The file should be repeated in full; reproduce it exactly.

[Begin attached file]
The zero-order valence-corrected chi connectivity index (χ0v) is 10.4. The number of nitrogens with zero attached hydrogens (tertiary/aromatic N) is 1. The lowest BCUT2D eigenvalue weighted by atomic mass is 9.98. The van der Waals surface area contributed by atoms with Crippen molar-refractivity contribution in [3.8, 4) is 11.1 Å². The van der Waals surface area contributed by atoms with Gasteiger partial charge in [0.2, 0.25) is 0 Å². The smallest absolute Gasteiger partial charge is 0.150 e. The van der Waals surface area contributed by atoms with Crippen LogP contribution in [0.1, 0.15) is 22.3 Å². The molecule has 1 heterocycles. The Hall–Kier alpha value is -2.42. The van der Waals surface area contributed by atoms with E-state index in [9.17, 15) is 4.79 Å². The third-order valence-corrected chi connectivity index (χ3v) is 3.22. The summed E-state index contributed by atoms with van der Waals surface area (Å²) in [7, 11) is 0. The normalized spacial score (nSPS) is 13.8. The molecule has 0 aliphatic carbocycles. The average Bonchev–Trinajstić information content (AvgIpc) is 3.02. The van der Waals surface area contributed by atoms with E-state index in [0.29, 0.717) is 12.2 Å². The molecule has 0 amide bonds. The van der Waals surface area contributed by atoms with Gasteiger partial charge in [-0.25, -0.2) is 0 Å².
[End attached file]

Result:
The zero-order valence-corrected chi connectivity index (χ0v) is 10.4. The number of nitrogens with zero attached hydrogens (tertiary/aromatic N) is 1. The lowest BCUT2D eigenvalue weighted by atomic mass is 9.98. The van der Waals surface area contributed by atoms with Crippen molar-refractivity contribution in [3.8, 4) is 11.1 Å². The van der Waals surface area contributed by atoms with Gasteiger partial charge in [0.2, 0.25) is 0 Å². The smallest absolute Gasteiger partial charge is 0.150 e. The van der Waals surface area contributed by atoms with Crippen LogP contribution in [0.1, 0.15) is 22.3 Å². The molecule has 1 heterocycles. The Hall–Kier alpha value is -2.42. The van der Waals surface area contributed by atoms with E-state index in [9.17, 15) is 4.79 Å². The third-order valence-corrected chi connectivity index (χ3v) is 3.22. The summed E-state index contributed by atoms with van der Waals surface area (Å²) in [7, 11) is 0. The normalized spacial score (nSPS) is 13.8. The molecule has 0 aliphatic carbocycles. The average Bonchev–Trinajstić information content (AvgIpc) is 3.02. The van der Waals surface area contributed by atoms with E-state index in [0.29, 0.717) is 12.2 Å². The molecule has 0 amide bonds. The van der Waals surface area contributed by atoms with Gasteiger partial charge in [-0.25, -0.2) is 0 Å².